CAMBRIDGE — The Dorchester County Council’s decision to seek coordination with state agencies on regulations is being questioned by representatives of the Chesapeake Bay Foundation.

“We disagree with that approach,” CBF Eastern Shore Director Alan Girard said during the Jan. 26 annual meeting of Dorchester Citizens for Planned Growth.

Girard also said the costs of federally required watershed improvement efforts have been overestimated. Dorchester has an $87 million cost estimate for making improvements in Dorchester by 2020.

Girard said Calvert County, which had a Watershed Implementation Plan cost estimate of $1.3 billion through 2020, recently has reduced that estimate following a study by the University of Maryland Environmental Finance Center, which found Calvert’s cost to implement WIP would be about $5.6 million instead.

Instead of encouraging Maryland counties to contribute $25,000 each to be part of its Clean Chesapeake Coalition, Girard said Dorchester County should take the money for those attorney fees and use it for a waterway improvement project.

Girard said CBF attorneys considered Dorchester’s demand for coordination and “feel it is not grounded in law.”

Citing public hearings held on regulations by the various state agencies being petitioned, including departments of natural resources, environment and agriculture, Girard said, “There has been extensive coordination ... Tons of coordination has already been happening.”

Coordination is a stipulation of the National Environmental Policy Act, which is enforced by the federal Council on Environmental Quality. If agencies fail to work with local government and consider the impacts regulations create for humans, suit will be filed in federal court seeking to force coordination.

Coordination has been used more than 100 times in western states to bring federal policy in line with local policy, according to Idaho attorney Fred Grant, who recently spoke about the coordination process with the Dorchester County Council and other members of the Clean Chesapeake Coalition. The coalition, created more than a year ago, now includes Allegany, Carroll, Caroline, Cecil, Frederick, Kent and Wicomico counties.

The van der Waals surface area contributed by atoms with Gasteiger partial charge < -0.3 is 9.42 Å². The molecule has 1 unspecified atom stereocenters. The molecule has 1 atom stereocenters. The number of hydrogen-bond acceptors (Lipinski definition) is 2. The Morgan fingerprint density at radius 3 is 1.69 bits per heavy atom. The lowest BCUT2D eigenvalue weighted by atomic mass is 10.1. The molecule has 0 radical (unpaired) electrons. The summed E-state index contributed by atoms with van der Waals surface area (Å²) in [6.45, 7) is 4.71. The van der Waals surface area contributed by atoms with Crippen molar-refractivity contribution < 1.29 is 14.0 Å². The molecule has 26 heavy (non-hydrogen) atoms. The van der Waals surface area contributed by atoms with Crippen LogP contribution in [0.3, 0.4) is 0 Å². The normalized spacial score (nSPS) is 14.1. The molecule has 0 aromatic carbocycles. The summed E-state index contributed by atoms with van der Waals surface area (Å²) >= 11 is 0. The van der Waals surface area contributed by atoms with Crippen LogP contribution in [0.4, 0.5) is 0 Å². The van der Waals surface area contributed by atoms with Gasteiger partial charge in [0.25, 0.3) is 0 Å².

“NEPA provides that human interests must be considered in making a balanced decision as to the advisability of development of a plan, policy, rule or regulation or management action so that action is taken only after coordination in order to assure that the action results in ‘conditions under which man and nature can exist in productive harmony and fulfill the social, economic and other requirements of present and future generations of Americans,’” the act reads, according to the county’s resolution seeking coordination.

The resolution further explains that the Maryland Department of Natural Resources, Maryland Department of Agriculture and Maryland Department of the Environment are required to engage in coordination with Dorchester County “regarding projects requiring compliance with NEPA” and stating that coordination is required because these agencies are funded at least partially with federal dollars.

Among the situations for which Dorchester County is seeking coordination is the Watershed Improvement Plan all counties in the Chesapeake Bay watershed were required to create in settlement of a lawsuit filed against the U.S. Environmental Protection Agency by the Chesapeake Bay Foundation for which the EPA established a Total Maximum Daily Load of phosphorus for both farmers and homeowners using septic tanks.

A phosphorus management tool or formula has been suggested twice concerning Maryland poultry farmers with approval delayed as the formula was found to be faulty. Sen. Richard Colburn, R-37-Mid-Shore, has said the current session of the General Assembly will include approval of a phosphorus management tool.

Girard said a phosphorus management tool is needed to determine phosphorus levels in soil, which could prevent the use of poultry manure on fields throughout the Chesapeake watershed. He predicted, “a major change in farming” and “a lot of infrastructure change.”

In seeking coordination, Dorchester County invoked the federal Data Quality Act for information used to establish the TMDL and create a state Watershed Implementation Plan.

Dorchester County argues that sediment from the Conowingo Dam plays a major role in phosphorus pollution of Chesapeake Bay and suggests dredging the Conowingo Pond and continued maintenance would take a large step toward correcting the problem, reducing Maryland counties’ responsibility for additional phosphorus removal.

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